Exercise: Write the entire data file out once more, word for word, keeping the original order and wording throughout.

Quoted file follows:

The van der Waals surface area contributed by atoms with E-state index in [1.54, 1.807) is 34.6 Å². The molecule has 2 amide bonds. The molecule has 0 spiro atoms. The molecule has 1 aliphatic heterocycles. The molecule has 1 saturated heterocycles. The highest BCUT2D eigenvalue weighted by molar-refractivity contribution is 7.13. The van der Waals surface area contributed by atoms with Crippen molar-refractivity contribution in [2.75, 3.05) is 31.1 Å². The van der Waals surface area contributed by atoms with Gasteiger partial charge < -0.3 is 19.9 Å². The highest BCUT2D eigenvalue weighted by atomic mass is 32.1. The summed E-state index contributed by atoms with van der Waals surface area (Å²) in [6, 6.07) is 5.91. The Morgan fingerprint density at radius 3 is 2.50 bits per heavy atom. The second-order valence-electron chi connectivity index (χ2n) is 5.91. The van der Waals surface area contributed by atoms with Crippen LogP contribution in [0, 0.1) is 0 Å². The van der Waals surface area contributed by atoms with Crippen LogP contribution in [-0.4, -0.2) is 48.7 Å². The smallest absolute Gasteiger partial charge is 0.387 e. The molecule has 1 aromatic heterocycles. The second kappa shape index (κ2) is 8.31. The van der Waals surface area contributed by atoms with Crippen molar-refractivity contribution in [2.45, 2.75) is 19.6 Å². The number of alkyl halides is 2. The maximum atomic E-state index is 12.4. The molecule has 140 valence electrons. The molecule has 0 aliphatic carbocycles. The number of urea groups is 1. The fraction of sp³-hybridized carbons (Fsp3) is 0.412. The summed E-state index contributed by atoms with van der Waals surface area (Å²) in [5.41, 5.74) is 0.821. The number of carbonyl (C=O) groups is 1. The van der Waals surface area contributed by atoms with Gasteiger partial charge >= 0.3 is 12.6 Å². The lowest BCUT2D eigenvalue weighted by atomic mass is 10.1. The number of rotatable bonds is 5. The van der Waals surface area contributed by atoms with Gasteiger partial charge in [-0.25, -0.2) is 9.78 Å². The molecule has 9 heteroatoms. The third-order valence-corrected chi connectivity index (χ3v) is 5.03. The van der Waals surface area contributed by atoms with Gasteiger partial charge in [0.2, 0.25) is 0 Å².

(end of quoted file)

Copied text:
The van der Waals surface area contributed by atoms with E-state index in [1.54, 1.807) is 34.6 Å². The molecule has 2 amide bonds. The molecule has 0 spiro atoms. The molecule has 1 aliphatic heterocycles. The molecule has 1 saturated heterocycles. The highest BCUT2D eigenvalue weighted by molar-refractivity contribution is 7.13. The van der Waals surface area contributed by atoms with Crippen molar-refractivity contribution in [2.75, 3.05) is 31.1 Å². The van der Waals surface area contributed by atoms with Gasteiger partial charge < -0.3 is 19.9 Å². The highest BCUT2D eigenvalue weighted by atomic mass is 32.1. The summed E-state index contributed by atoms with van der Waals surface area (Å²) in [6, 6.07) is 5.91. The Morgan fingerprint density at radius 3 is 2.50 bits per heavy atom. The second-order valence-electron chi connectivity index (χ2n) is 5.91. The van der Waals surface area contributed by atoms with Crippen LogP contribution in [0, 0.1) is 0 Å². The van der Waals surface area contributed by atoms with Crippen LogP contribution in [-0.4, -0.2) is 48.7 Å². The smallest absolute Gasteiger partial charge is 0.387 e. The molecule has 1 aromatic heterocycles. The second kappa shape index (κ2) is 8.31. The van der Waals surface area contributed by atoms with Crippen molar-refractivity contribution in [2.45, 2.75) is 19.6 Å². The number of alkyl halides is 2. The maximum atomic E-state index is 12.4. The molecule has 140 valence electrons. The molecule has 0 aliphatic carbocycles. The number of urea groups is 1. The fraction of sp³-hybridized carbons (Fsp3) is 0.412. The summed E-state index contributed by atoms with van der Waals surface area (Å²) in [5.41, 5.74) is 0.821. The number of carbonyl (C=O) groups is 1. The van der Waals surface area contributed by atoms with Gasteiger partial charge >= 0.3 is 12.6 Å². The lowest BCUT2D eigenvalue weighted by atomic mass is 10.1. The number of rotatable bonds is 5. The van der Waals surface area contributed by atoms with Gasteiger partial charge in [-0.25, -0.2) is 9.78 Å². The molecule has 9 heteroatoms. The third-order valence-corrected chi connectivity index (χ3v) is 5.03. The van der Waals surface area contributed by atoms with Gasteiger partial charge in [0.2, 0.25) is 0 Å².